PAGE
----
Alpine municipal wells give city staff roller coaster ride

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To little fanfare, the city of Alpine approved their tentative 2019-2020 budget Tuesday night, which raises property taxes to fund Lone Peak Public Safety.

It became necessary to raise extra funds for Lone Peak Public Safety after Cedar Hills opted out of the Lone Peak Fire District and left that cost to both Highland and Alpine, and raising compensation for Lone Peak police officers also became a necessity. For its share, Alpine needs to raise an additional $423,633.

Highland voted last week to have a public safety fee instead of raising property taxes, a move which Alpine City Attorney David Church advised the city against, stating it could lead to all sorts of legal problems.

“I alway advise the cities that I represent that it’s pretty risky to do public safety on a fee basis,” Church said, although he admitted it can work in some cases.

The motion to raise property taxes passed unanimously. Only one resident out of less than 10 residents who attended gave his opinion during the public hearing and stated he would prefer a fee.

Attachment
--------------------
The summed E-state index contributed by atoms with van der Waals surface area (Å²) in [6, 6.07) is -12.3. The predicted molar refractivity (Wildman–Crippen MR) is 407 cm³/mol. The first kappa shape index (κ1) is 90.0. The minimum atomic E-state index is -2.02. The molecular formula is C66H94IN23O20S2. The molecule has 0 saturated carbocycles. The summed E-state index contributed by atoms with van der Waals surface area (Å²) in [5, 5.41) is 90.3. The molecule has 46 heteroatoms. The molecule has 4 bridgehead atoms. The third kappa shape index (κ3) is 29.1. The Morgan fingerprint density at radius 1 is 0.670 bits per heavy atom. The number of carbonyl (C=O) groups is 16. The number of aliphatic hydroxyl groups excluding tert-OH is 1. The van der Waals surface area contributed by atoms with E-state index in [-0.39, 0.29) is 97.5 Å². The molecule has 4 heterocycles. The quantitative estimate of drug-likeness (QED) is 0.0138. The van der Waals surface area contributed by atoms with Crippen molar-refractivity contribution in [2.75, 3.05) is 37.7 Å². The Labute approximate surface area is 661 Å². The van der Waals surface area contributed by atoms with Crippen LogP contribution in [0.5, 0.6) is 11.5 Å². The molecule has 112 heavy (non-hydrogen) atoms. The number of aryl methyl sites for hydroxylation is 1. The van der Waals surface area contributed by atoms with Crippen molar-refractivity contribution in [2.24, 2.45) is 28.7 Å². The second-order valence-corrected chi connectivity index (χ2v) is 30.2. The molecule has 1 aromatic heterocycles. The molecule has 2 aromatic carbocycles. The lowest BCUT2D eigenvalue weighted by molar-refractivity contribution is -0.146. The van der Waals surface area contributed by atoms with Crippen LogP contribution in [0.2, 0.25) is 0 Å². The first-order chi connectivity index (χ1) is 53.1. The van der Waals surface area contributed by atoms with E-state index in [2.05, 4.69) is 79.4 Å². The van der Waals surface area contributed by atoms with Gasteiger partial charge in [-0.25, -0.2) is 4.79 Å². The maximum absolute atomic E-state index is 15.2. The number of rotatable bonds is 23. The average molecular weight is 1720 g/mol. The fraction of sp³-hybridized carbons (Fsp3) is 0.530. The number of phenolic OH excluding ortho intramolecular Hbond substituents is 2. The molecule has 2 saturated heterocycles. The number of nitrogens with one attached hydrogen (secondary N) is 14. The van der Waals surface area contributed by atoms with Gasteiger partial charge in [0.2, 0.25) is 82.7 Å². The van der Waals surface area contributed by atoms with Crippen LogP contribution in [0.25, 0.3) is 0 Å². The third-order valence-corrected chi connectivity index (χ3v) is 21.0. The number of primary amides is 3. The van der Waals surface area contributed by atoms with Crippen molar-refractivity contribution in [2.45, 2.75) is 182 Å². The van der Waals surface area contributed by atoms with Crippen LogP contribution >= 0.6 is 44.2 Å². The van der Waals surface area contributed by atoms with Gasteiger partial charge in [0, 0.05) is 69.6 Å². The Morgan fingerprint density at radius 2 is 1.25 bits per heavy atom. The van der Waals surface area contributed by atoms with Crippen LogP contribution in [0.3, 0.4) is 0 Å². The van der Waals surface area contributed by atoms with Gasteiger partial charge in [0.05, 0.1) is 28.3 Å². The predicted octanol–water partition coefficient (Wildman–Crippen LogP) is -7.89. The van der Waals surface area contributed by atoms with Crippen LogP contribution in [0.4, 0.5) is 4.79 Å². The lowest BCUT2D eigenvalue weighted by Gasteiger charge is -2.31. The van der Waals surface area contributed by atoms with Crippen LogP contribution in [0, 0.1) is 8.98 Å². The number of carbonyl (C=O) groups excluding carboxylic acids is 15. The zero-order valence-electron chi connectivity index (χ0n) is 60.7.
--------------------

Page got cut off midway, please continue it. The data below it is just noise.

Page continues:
According to City Administrator Shane Sorenson, the property tax, which would be different for residents based on the value of their property, would be an increase of a little over 31%, amounting to around $211 a year for a median home, around $17 per month.

Despite the unanimous vote, Alpine only approved a “tentative” budget for the 2019-2020 fiscal year. The final budget has to be approved before Sept. 1. A truth in taxation hearing, where the public will be able to once again voice their opinion on the raising of property taxes to fund public safety, will be held at 7 p.m. on August 20 at Alpine City Hall.

Carley Porter covers northern Utah County and business for the Daily Herald. She can be reached at

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